One of the appointments made by the Federal Government that attracted the attention of those keen on seeing the nation’s business environment improved was that of the governing board of the Corporate Affairs Commission (CAC), chaired by Otunba Funsho Lawal, a seasoned enterpreneur and technocrat. With business interests across various sectors, including oil and gas, financial services, real estate, and information technology, Lawal brings to the CAC board, a wealth of experience spanning over three decades.
A member of the Nigerian Economic Summit Group (NESG), Lawal, who holds a B.Sc and M.Sc from the University of Wisconsin-Madison, USA, joined CitiBank Nigeria in 1985, and rose to the position of Assistant Vice President before joining Oceanic International Bank as a pioneer staff. He is the executive chairman of Sogenal Oil and Gas Company, an indigenous oil exploration and production company and a director at the Transnational Corporation of Nigeria Plc (Transcorp) - a diversified conglomerate with strategic investments and core interests in the hospitality, agribusiness and energy sectors.
His appointment as chairman of CAC board is coming at a time when the nation is pushing for increased foreign investment and development of small and medium scale industries as part of the development agenda of government and to urgently tackle the alarming level of unemployment and poverty which an expanding business sector would address.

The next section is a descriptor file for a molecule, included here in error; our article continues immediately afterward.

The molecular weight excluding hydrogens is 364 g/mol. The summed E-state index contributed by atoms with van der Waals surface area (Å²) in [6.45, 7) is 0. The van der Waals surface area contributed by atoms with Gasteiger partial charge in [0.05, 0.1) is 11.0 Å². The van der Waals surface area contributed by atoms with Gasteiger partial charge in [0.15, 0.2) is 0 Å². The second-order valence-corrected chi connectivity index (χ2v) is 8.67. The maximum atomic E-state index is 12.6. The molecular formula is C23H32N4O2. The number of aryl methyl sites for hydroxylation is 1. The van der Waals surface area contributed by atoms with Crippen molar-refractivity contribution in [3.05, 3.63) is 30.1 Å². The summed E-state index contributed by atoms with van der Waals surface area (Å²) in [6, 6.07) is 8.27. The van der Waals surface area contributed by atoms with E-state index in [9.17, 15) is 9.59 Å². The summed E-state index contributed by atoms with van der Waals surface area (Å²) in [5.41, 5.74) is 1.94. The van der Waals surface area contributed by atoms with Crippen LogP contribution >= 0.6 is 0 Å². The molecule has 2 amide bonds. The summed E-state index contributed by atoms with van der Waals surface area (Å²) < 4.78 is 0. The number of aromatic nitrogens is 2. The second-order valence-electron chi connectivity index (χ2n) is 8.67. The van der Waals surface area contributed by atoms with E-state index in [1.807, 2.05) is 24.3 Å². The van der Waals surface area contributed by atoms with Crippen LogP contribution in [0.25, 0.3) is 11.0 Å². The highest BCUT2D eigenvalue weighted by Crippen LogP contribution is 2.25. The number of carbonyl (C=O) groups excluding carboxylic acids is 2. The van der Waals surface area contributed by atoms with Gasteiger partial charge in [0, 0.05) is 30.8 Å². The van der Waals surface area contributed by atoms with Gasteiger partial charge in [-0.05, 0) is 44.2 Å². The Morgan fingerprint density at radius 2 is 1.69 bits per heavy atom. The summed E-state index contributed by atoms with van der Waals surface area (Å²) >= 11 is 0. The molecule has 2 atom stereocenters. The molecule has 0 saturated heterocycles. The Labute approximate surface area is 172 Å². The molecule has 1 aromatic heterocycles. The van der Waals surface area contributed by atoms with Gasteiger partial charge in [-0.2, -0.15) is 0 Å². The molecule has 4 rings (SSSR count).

Unlike several boards of federal agencies and parastatals, because of the pivotal role of the commission in the nation’s overall economic development, the CAC board is made up important professional bodies and strategic government ministries and agencies. These include representatives of the legal profession; accounting profession; Nigeria Chamber of Commerce, Industries Mines and Agriculture; Securities and Exchange Commission; Manufacturers Association of Nigeria; Federal Ministry of Commerce; Federal Ministry of Industries; Federal Ministry of Justice; and Registrar-General of the Commission.
The commission is charged with the regulation and supervision of the formation, incorporation, management and winding up of companies; establishing and maintaining companies registry and offices in all the states of the federation; arranging and conducting investigation into the affairs of any company where the interests of the shareholders and the public so demand; and registering business names, and incorporated trustees.
Though, Lawal’s rich background as a key player in the Nigerian business sector is seen as an added advantage for the commission, the new board has a huge responsibility to improve certain indices of Nigerian business environment. Nothing speaks to the fact that there is an urgent need to improve the nation’s business environment, particulary the process of starting a business, than the latest report on the Ease of Doing Business which ranked Nigeria 131 on the list of 185 countries assessed.
The report, titled “Doing Business 2013: Smarter Regulations for Small and Medium-Size Enterprises”, based the overall ranking on key indicators like: starting a business, dealing with construction permits, registering property, getting credit, protecting investors, paying taxes, trading across borders, enforcing contracts, resolving insolvency, and getting electricity.
In that report, Nigeria ranked 119 in starting a business; dealing with construction permits, 88; getting electricity, 178; registering property, 182; getting credit, 23; protecting investor, 70; paying taxes, 155; trading across borders, 154; enforcing contracts, 98; and resolving insolvency, 105.